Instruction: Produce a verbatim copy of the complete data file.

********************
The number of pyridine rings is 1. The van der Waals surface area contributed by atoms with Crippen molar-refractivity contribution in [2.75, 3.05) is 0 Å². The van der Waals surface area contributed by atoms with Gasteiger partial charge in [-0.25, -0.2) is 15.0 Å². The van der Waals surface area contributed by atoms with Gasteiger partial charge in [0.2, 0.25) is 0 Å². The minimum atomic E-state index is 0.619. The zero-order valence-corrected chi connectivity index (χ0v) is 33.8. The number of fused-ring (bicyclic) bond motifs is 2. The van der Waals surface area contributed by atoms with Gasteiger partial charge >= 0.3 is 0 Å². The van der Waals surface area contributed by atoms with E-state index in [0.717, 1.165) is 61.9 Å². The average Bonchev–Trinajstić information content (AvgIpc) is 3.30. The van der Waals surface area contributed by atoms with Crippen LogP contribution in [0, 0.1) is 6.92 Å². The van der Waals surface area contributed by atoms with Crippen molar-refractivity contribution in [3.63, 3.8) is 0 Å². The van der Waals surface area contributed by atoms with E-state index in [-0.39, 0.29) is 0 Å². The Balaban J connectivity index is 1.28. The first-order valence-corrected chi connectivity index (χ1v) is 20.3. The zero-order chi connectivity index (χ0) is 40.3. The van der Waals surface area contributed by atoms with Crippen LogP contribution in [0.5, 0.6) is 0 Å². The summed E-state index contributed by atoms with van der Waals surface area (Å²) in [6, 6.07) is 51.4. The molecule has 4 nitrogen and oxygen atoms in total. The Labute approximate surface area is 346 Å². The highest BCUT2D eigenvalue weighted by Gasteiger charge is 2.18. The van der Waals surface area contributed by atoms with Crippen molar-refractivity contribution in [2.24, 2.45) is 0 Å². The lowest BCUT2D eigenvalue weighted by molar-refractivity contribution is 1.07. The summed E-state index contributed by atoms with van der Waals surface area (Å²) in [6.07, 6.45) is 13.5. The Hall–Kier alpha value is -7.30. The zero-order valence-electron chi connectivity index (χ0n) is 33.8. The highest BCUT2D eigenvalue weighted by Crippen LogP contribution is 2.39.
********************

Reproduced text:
The number of pyridine rings is 1. The van der Waals surface area contributed by atoms with Crippen molar-refractivity contribution in [2.75, 3.05) is 0 Å². The van der Waals surface area contributed by atoms with Gasteiger partial charge in [-0.25, -0.2) is 15.0 Å². The van der Waals surface area contributed by atoms with Gasteiger partial charge in [0.2, 0.25) is 0 Å². The minimum atomic E-state index is 0.619. The zero-order valence-corrected chi connectivity index (χ0v) is 33.8. The number of fused-ring (bicyclic) bond motifs is 2. The van der Waals surface area contributed by atoms with Gasteiger partial charge >= 0.3 is 0 Å². The van der Waals surface area contributed by atoms with E-state index in [0.717, 1.165) is 61.9 Å². The average Bonchev–Trinajstić information content (AvgIpc) is 3.30. The van der Waals surface area contributed by atoms with Crippen LogP contribution in [0, 0.1) is 6.92 Å². The van der Waals surface area contributed by atoms with Crippen molar-refractivity contribution in [3.63, 3.8) is 0 Å². The van der Waals surface area contributed by atoms with E-state index in [-0.39, 0.29) is 0 Å². The Balaban J connectivity index is 1.28. The first-order valence-corrected chi connectivity index (χ1v) is 20.3. The zero-order chi connectivity index (χ0) is 40.3. The van der Waals surface area contributed by atoms with Crippen LogP contribution in [0.5, 0.6) is 0 Å². The summed E-state index contributed by atoms with van der Waals surface area (Å²) in [6, 6.07) is 51.4. The molecule has 4 nitrogen and oxygen atoms in total. The Labute approximate surface area is 346 Å². The highest BCUT2D eigenvalue weighted by Gasteiger charge is 2.18. The van der Waals surface area contributed by atoms with Crippen molar-refractivity contribution in [2.24, 2.45) is 0 Å². The lowest BCUT2D eigenvalue weighted by molar-refractivity contribution is 1.07. The summed E-state index contributed by atoms with van der Waals surface area (Å²) in [6.07, 6.45) is 13.5. The Hall–Kier alpha value is -7.30. The zero-order valence-electron chi connectivity index (χ0n) is 33.8. The highest BCUT2D eigenvalue weighted by Crippen LogP contribution is 2.39.